Trump signs order to reverse Obama’s ban on Arctic drilling

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U.S. President Donald Trump displays an Executive Order on
U.S. President Donald Trump displays an Executive Order on “Offshore Energy Strategy” at the White House in Washington, U.S., April 28, 2017. (Photo: Kevin Lamarque/Reuters)

On the eve of his 100th day in the White House, President Trump signed an executive order Friday intended to let energy companies drill for oil in currently protected areas of the Arctic and Atlantic Oceans.

The move was swiftly condemned by environmentalists, but Trump hailed it as a victory for the economy.

“This is a great day for American workers and families. And today we’re unleashing American energy and clearing the way for thousands and thousands of high-paying American energy jobs,” Trump said, before signing the order.

So far, Trump’s energy policies have aimed at reversing the plentiful environmental protections established by his predecessor, former President Barack Obama.

In the Roosevelt Room of the White House, Trump said the United States is blessed with wonderful natural resources, including offshore oil and natural gas reserves, which can be harnessed to stimulate energy production and job growth. He said the federal government has closed off 94 percent of these offshore areas, preventing potential energy production.

“And when they say closed, they mean closed. This deprives our country of potentially thousands and thousands of jobs and billions of dollars in wealth. I pledged to take action and today I am keeping that promise,” he said.

Trump’s signing of the “America-First Offshore Energy Strategy” comes a day before the People’s Climate March, an international protest against Trump’s energy and environmental policies. The flagship march in Washington, D.C., and the more than 300 affiliated marchers across the globe, are expected to draw thousands. Though similar to last week’s March for Science, the march on Saturday will focus on Trump’s efforts to remove regulations intended to protect the environment and curb climate change rather than scientific integrity.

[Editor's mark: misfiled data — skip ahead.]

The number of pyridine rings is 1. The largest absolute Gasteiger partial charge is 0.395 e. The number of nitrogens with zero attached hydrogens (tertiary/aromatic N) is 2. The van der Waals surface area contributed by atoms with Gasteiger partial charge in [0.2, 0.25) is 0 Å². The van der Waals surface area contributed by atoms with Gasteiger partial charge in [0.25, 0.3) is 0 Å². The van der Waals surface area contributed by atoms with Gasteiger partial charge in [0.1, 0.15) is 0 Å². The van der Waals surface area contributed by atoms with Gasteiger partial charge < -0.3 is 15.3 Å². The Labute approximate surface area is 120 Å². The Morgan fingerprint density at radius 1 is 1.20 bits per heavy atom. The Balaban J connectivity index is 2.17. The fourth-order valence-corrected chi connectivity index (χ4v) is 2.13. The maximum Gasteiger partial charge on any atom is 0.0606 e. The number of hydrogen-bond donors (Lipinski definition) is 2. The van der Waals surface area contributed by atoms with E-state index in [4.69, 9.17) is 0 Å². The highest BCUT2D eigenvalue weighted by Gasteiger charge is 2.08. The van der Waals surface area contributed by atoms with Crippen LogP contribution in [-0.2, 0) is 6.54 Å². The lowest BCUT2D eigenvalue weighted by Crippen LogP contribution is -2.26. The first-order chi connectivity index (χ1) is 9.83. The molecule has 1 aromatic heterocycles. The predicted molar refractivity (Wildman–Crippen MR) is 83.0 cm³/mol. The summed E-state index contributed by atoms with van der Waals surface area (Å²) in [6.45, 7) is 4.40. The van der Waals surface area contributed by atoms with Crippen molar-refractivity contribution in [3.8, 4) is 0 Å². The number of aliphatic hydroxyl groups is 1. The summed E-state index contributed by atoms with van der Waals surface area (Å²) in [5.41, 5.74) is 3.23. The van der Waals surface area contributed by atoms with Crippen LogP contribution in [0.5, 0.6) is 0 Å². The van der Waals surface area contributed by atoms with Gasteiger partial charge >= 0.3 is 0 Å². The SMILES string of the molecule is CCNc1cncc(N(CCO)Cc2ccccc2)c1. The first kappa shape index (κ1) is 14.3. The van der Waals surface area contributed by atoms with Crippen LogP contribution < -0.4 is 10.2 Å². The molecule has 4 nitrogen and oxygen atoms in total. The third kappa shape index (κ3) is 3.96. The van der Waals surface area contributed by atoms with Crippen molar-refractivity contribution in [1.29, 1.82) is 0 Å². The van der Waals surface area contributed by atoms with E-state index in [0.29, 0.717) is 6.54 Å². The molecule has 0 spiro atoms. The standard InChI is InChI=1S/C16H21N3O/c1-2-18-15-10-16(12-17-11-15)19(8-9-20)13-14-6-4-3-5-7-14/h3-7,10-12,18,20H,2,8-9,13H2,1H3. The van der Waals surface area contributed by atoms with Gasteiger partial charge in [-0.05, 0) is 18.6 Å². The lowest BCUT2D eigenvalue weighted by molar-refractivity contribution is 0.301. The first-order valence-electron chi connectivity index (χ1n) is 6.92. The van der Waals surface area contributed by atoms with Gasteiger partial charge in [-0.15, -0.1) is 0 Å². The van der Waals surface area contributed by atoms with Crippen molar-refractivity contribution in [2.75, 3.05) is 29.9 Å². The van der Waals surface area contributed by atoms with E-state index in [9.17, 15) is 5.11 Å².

According to Trump, the new executive order begins the process of opening many offshore areas to “job-creating energy exploration” and rescinds the Obama administration’s permanent protection of the Arctic and Atlantic Oceans.

A month before leaving office, Obama banned offshore drilling in nearly all of the Arctic under U.S. control to protect marine life and prevent potential oil spills. He also declared portions of the Atlantic Ocean unsuitable for drilling. Obama relied upon a little-known 1953 law that allows the president to ban oil and gas drilling indefinitely in U.S. waters.

At the time, an Obama administration official suggested that Trump would not be able to reverse the ban without an act from Congress because of its “strong legal basis.”

On Thursday night, Secretary of the Interior Ryan Zinke briefed the press on the content’s of the executive order. He said it would direct the Interior and Commerce Departments to review offshore drilling and gas regulations in protected areas.

As expected, the response to Trump’s executive order from the environmental community was swift and harsh. Michael Brune, executive director of the Sierra Club, released a statement saying that millions of Americans concerned about the dangers of offshore drilling will not be drowned out, regardless of the oil lobby’s influence over Trump.

“Just as he has throughout his 99 days in office, Donald Trump will fail in this attempt to destroy our beaches and coastal communities. The people have been heard and will continue to be heard,” Brune said.

Greenpeace USA’s senior climate and energy campaigner Diana Best also released a statement condemning Trump’s executive order. She said that renewable energy has already set the U.S. on course for energy independence and that offshore oil and gas drilling will condemn the nation to decades more of pollution.

“This executive order from the Trump administration is just the latest in a series of attempted rollbacks that most people in this country do not want, and only come at the behest of Trump’s inner circle of desperate fossil-fuel executives,” Best said. “Holing up at Mar-a-lago may protect Trump from an oil spill, but it will not protect him and his cabinet of one percenters from the millions of people in this country — from California to North Carolina — who will resist his disastrous policies.”

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